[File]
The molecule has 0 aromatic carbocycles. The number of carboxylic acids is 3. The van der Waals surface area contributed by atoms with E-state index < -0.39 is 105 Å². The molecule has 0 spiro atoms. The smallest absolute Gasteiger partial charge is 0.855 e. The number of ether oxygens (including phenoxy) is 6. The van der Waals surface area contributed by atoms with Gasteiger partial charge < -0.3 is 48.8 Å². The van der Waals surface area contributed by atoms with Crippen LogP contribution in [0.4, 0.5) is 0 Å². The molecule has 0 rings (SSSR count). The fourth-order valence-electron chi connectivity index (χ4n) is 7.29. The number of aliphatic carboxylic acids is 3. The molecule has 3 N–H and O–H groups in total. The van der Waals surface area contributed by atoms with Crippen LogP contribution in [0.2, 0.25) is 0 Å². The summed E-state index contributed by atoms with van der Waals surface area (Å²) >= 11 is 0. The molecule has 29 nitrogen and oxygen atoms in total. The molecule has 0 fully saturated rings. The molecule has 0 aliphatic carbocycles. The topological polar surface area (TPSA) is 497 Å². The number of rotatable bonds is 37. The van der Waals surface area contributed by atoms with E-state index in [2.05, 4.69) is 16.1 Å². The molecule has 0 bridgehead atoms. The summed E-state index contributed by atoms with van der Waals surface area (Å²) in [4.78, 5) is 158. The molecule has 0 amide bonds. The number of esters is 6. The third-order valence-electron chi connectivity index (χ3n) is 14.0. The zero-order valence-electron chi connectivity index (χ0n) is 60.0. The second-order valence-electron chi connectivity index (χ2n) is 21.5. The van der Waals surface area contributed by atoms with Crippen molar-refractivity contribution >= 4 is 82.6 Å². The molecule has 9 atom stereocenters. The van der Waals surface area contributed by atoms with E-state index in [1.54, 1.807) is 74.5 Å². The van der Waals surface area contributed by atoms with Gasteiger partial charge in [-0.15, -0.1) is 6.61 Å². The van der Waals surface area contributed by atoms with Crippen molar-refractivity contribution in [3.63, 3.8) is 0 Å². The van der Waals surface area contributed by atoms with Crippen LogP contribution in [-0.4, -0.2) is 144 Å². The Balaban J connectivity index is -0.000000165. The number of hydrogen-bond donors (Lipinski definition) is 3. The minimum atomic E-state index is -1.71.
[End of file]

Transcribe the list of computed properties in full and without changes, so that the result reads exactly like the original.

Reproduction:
The molecule has 0 aromatic carbocycles. The number of carboxylic acids is 3. The van der Waals surface area contributed by atoms with E-state index < -0.39 is 105 Å². The molecule has 0 spiro atoms. The smallest absolute Gasteiger partial charge is 0.855 e. The number of ether oxygens (including phenoxy) is 6. The van der Waals surface area contributed by atoms with Gasteiger partial charge < -0.3 is 48.8 Å². The van der Waals surface area contributed by atoms with Crippen LogP contribution in [0.4, 0.5) is 0 Å². The molecule has 0 rings (SSSR count). The fourth-order valence-electron chi connectivity index (χ4n) is 7.29. The number of aliphatic carboxylic acids is 3. The molecule has 3 N–H and O–H groups in total. The van der Waals surface area contributed by atoms with Crippen LogP contribution in [0.2, 0.25) is 0 Å². The summed E-state index contributed by atoms with van der Waals surface area (Å²) >= 11 is 0. The molecule has 29 nitrogen and oxygen atoms in total. The molecule has 0 fully saturated rings. The molecule has 0 aliphatic carbocycles. The topological polar surface area (TPSA) is 497 Å². The number of rotatable bonds is 37. The van der Waals surface area contributed by atoms with E-state index in [2.05, 4.69) is 16.1 Å². The molecule has 0 bridgehead atoms. The summed E-state index contributed by atoms with van der Waals surface area (Å²) in [4.78, 5) is 158. The molecule has 0 amide bonds. The number of esters is 6. The third-order valence-electron chi connectivity index (χ3n) is 14.0. The zero-order valence-electron chi connectivity index (χ0n) is 60.0. The second-order valence-electron chi connectivity index (χ2n) is 21.5. The van der Waals surface area contributed by atoms with Crippen molar-refractivity contribution >= 4 is 82.6 Å². The molecule has 9 atom stereocenters. The van der Waals surface area contributed by atoms with E-state index in [1.54, 1.807) is 74.5 Å². The van der Waals surface area contributed by atoms with Gasteiger partial charge in [-0.15, -0.1) is 6.61 Å². The van der Waals surface area contributed by atoms with Crippen molar-refractivity contribution in [3.63, 3.8) is 0 Å². The van der Waals surface area contributed by atoms with Crippen LogP contribution in [-0.4, -0.2) is 144 Å². The Balaban J connectivity index is -0.000000165. The number of hydrogen-bond donors (Lipinski definition) is 3. The minimum atomic E-state index is -1.71.